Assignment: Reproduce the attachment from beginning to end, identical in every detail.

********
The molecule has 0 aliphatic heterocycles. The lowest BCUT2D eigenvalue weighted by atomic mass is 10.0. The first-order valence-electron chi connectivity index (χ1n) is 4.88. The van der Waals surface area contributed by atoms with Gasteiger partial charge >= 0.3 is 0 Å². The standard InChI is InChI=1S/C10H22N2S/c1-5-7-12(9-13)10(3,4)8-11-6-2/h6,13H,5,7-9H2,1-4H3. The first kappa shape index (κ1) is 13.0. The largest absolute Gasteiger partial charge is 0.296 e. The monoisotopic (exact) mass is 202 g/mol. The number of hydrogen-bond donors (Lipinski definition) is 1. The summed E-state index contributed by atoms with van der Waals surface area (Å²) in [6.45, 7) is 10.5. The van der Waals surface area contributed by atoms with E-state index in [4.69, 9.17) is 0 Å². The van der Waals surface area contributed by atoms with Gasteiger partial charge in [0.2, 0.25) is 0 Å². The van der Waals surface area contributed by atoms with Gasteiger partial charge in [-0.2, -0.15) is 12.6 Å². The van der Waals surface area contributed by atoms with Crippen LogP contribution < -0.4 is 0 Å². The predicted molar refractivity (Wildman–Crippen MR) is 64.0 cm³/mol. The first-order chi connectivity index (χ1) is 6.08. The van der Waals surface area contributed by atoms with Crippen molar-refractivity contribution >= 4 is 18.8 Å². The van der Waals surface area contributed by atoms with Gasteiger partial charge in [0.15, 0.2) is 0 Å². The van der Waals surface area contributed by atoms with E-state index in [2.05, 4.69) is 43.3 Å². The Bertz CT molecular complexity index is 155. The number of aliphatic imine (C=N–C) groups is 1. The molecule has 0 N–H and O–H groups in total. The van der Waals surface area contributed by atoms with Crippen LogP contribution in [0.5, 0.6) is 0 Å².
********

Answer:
The molecule has 0 aliphatic heterocycles. The lowest BCUT2D eigenvalue weighted by atomic mass is 10.0. The first-order valence-electron chi connectivity index (χ1n) is 4.88. The van der Waals surface area contributed by atoms with Gasteiger partial charge >= 0.3 is 0 Å². The standard InChI is InChI=1S/C10H22N2S/c1-5-7-12(9-13)10(3,4)8-11-6-2/h6,13H,5,7-9H2,1-4H3. The first kappa shape index (κ1) is 13.0. The largest absolute Gasteiger partial charge is 0.296 e. The monoisotopic (exact) mass is 202 g/mol. The number of hydrogen-bond donors (Lipinski definition) is 1. The summed E-state index contributed by atoms with van der Waals surface area (Å²) in [6.45, 7) is 10.5. The van der Waals surface area contributed by atoms with E-state index in [4.69, 9.17) is 0 Å². The van der Waals surface area contributed by atoms with Gasteiger partial charge in [0.2, 0.25) is 0 Å². The van der Waals surface area contributed by atoms with Gasteiger partial charge in [-0.2, -0.15) is 12.6 Å². The van der Waals surface area contributed by atoms with Crippen LogP contribution < -0.4 is 0 Å². The predicted molar refractivity (Wildman–Crippen MR) is 64.0 cm³/mol. The first-order chi connectivity index (χ1) is 6.08. The van der Waals surface area contributed by atoms with Crippen molar-refractivity contribution >= 4 is 18.8 Å². The van der Waals surface area contributed by atoms with Gasteiger partial charge in [0.15, 0.2) is 0 Å². The van der Waals surface area contributed by atoms with E-state index in [2.05, 4.69) is 43.3 Å². The Bertz CT molecular complexity index is 155. The number of aliphatic imine (C=N–C) groups is 1. The molecule has 0 N–H and O–H groups in total. The van der Waals surface area contributed by atoms with Crippen LogP contribution in [0.5, 0.6) is 0 Å².